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New Zealand education has a cute capacity for explaining some ugly features. The latest is to blame COVID/OMICRON for the failure of students to return to school after the lockdowns and disruption of the past several years. It sounds convincing but face facts – declining school attendance has been a feature for quite some time. It’s not new! We have known this but declined to accept it.

In the first decade of this millennium, I used to make speeches that included warning that students were dropping out of secondary school at rates approaching 20% of each cohort and over time this had become a stubborn statistic. It was a growing feature of secondary schools but was not unknown in primary levels – it appears now to hav seeped well across the whole system and 20% has increased to 40% – the compulsory sector has become optional!

By the 2020’s, levels of absenteeism were increasing at all levels with schools and the government were challenged to find ways of arresting this. Recent reports showed that regular student attendance declined to 58%, down 6 percentage points following a brief period of stability in 2018 (64%). This means that around 40% of all students did not attend more than 90% of their available class time.

A lack of attention to managing transitions across levels was resulting in gaps in academic preparation and training. It was becoming more and more problematic as increasing numbers of students were presenting themselves ill-prepared and well behind in their academic development, They were ill-prepared for successive transitions. This was a recurring issue for students starting at both secondary school and when starting a post-secondary qualification.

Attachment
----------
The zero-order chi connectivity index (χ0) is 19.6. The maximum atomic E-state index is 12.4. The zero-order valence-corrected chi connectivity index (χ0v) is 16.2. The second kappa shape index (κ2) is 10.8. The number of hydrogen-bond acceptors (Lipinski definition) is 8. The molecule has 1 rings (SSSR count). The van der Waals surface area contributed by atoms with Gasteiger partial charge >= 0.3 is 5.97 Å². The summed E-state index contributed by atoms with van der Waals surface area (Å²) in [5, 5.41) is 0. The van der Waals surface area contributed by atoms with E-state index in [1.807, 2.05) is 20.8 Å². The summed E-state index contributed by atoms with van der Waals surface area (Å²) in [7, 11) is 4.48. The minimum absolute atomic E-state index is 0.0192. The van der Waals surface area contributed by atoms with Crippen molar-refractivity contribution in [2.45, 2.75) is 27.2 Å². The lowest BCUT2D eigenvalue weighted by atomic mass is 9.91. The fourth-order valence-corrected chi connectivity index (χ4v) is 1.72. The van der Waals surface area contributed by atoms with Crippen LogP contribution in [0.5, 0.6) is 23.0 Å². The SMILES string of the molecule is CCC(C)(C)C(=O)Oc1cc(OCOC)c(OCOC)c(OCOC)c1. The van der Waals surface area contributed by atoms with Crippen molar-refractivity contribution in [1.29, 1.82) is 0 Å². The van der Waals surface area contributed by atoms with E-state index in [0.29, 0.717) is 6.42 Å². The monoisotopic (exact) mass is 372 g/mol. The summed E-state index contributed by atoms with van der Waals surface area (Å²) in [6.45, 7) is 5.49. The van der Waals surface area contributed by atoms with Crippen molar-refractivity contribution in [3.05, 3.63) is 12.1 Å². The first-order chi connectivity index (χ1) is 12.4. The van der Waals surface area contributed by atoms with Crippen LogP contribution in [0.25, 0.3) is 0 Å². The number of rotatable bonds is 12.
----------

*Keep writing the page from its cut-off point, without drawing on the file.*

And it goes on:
The number of NEETs (Not in Education, Employment or Training) continued to creep up on educators. A new realisation was dawning that the growth of NEETs was an outcome of the performance of the schooling systems and their increasing inability to teach the full range of students. To be fair, some of this was exacerbated by social factors added to the load for schools.

Secondary students were staying longer at school. The old Turn-16-and-Celebrate-by-Getting-a-Job was no longer the custom. This was despite the evidence that extending the length of compulsory schooling and encouraging students to stay longer in conventional schools, repeatedly failed to have impact on outcomes.

The culmination of these factors – absenteeism, failure to manage transitions, the growth of NEETs, staying at school longer regardless of outcomes – has created a significant problem triggered to an inescapable level by a pandemic. But this mix of factors has seen a pattern of an increase in the number of dropouts which might have become hard-wired into the educational and skill landscape.

Analysis of school leavers’ destinations in Auckland, just before the pandemic, showed that “going nowhere” constituted the largest group of secondary school leavers. It could be that schools will have somewhat radically altered the way they work as it might not be that case that returning to school is unpalatable. Rather, what galls students faced with going back to school might be the programmes that they had faced, the ways learning was structured, and the general culture of NZ high schools. The gap and its enforced time out of school might just have been enough to encourage the reported trend among some students to not return but to seek employment.

This might not be only the encouragement of parent but a signal that they feel ready prepared to make this move. The system might be wise to consider this and their response to it. It could be that significant numbers of learners are sending the message that they are having to stay at school past the point where school seems useful and perhaps even bearable.

Now, the issues of primary school absenteeism is a different kettle of fish entirely.

Published inEducation

One Comment

  1. Mike Mike

    Thank you Stuart. We are trying to retain students in a bouyant employment market and with “capped” funding for driver licences and STAR courses. Poverty is also a huge driver which also has cultural implications. Our programme has lost four students to apprenticeships and TEC will view this as a failure, yet these training roles will have major unquantifiable implications for whanau and the students themselves. Careers is under pressure as it has never been funded or valued (I have 5 hours per week for 800 students) so transitions are still hit and miss, unless students are in a solid Gateway programme. So unfortunately with stagnate funds, insufficent time and not considered a stakeholder under ROVE providing less secondary-tertiary or industry interaction, not more. Things need to change.

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